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RWJ Study Supportive of Home Care


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Many patients leave the hospital requiring care at home that ranges from complex medical issues to simply picking up the mail. According to a study supported by a grant from the Robert Wood Johnson Foundation and published in Nursing Economics, caregivers were helping with medical tasks that would be performed by a nurse or aide in the hospital as well as administrative tasks that would be handled by other hospital staff.


Findings in this study include the following:


* Closer coordination at discharge with home care agencies is essential.


* Medicaid covers many more home health services than Medicare, increasing problems for caregivers of the elderly related to financial issues.


* Many services required in the posthospitalization period are not covered by third-party payers.


* Most care recipients did not live with their caregivers, which made the caregivers ineligible for tax credits that could ease their financial crunch.



The biggest finding from this study:Medicare does not adequately cover the services needed by the posthospitalized elderly patient. Only changes in legislation can increase revenue available for these individuals.


Nursing Econonics. 2002. 20(5), 216-221.


Changes From OSHA on TB Testing

The Joint Commission home care surveyors will begin making recommendations regarding tuberculosis testing for home care workers according to state law and regulations or a home care organization's own policy. According to the Occupational Safety and Health Administration:


"OSHA would not cite home health care employers for not conducting TB testing. However, the Centers for Disease Control and Prevention's Guidelines for preventing the transmission of Mycobacterium tuberculosis in health care facilities, 1994, does recommend several measures for health care workers who perform home health care to patients who have suspected or confirmed infectious TB."


For more information, visit the CDC Web site at


or the OSHA Web site at


New Diagnostic Aid for Alzheimer's?


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New research has suggested that people with Alzheimer's also show an accumulation of proteins in the lens of the eye, resulting in a rare form of cataract. This cataract (equatorial supranuclear cataract) is made of the same proteins that aggregate abnormally in the patients' brains to form plaques, suggesting that the same factor is causing both.


The benefit of knowing this? If these rare cataracts precede memory-robbing symptoms of Alzheimer's a new type of eye exam could one day be used to diagnose patients at an early stage of illness, when treatment is most successful.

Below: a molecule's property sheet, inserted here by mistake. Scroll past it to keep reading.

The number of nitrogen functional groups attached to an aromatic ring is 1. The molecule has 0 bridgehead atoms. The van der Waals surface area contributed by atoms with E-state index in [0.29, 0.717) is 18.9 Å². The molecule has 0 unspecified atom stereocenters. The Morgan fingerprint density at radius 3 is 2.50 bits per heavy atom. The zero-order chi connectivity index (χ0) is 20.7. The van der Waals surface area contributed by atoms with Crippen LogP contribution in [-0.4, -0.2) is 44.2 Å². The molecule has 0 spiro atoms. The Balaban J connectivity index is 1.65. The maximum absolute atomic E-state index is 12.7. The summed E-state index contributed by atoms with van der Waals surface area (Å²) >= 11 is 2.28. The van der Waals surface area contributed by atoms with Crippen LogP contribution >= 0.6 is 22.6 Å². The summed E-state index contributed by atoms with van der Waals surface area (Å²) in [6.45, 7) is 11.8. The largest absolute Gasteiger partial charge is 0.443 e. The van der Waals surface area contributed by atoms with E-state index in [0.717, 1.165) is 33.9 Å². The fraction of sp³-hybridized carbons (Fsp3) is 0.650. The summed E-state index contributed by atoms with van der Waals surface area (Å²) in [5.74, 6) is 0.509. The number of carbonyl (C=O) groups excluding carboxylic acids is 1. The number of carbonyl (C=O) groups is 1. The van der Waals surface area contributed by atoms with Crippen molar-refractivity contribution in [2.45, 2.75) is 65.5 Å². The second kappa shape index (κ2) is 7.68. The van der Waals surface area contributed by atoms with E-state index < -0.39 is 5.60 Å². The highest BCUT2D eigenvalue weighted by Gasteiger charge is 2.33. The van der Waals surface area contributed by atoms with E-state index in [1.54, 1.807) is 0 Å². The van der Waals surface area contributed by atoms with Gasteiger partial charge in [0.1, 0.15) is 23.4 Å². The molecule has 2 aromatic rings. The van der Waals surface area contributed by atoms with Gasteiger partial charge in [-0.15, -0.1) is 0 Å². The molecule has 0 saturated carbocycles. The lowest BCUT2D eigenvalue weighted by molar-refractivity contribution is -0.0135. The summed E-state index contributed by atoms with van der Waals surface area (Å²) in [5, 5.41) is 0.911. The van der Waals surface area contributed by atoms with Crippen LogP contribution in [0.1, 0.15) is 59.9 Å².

The Lancet. 2003. 361,1258-1265.


Shall I Supersize That?

Every day we hear that our diets are horrible, that we eat too much, and that as a nation we are getting fatter. Contributing are the larger portions that restaurants are serving. Can your eyes tell the difference in portion sizes? How much exercise is required to burn off those extra calories?


To test your knowledge and for a fun activity for you and your family and to teach patients and caregivers, visit: and try the interactive game yourself!


Another Reason to Have Children


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Women who never have children may be more likely to break a hip later in life. U.S. researchers found that women who had never given birth were 44% more likely to break a hip during a 10-year period, starting when they were at least age 65.


For many elderly people a hip fracture can mean more than a broken bone because up to 33% of patients who break a hip will die within 1 year and many others are left severely disabled. Although the reasons why childbirth may reduce the risk of hip fracture are unclear, the possibility exists that changes in the alignment of the hip and pelvis during pregnancy and childbirth could protect women from later fractures.


Journal of Bone and Mineral Research. 2003. 18(4), 784-787.


Winter Blues or Summer Sadness?


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Although reports of "winter blues" which appear to lift with the first signs of spring are common, new findings reveal that suicides are more frequent during warmer months. In an Australian study, researchers found that over a 10-year period the rate of suicide peaked in spring and summer and fell to its lowest level during winter months. Suicide rates appear to increase with increasing hours of daylight.


Although suicide results from a multitude of factors including physical, mental, and social issues, the presence of bright light by virtue of its impact on brain serotonin may be one piece of this complex puzzle. Increased light may decrease depression and enable an individual to have the energy to commit suicide. While the study was conducted in Australia there may be implications for citizens in other countries including the United States.


American Journal of Psychiatry. 2003. 160, 793-795.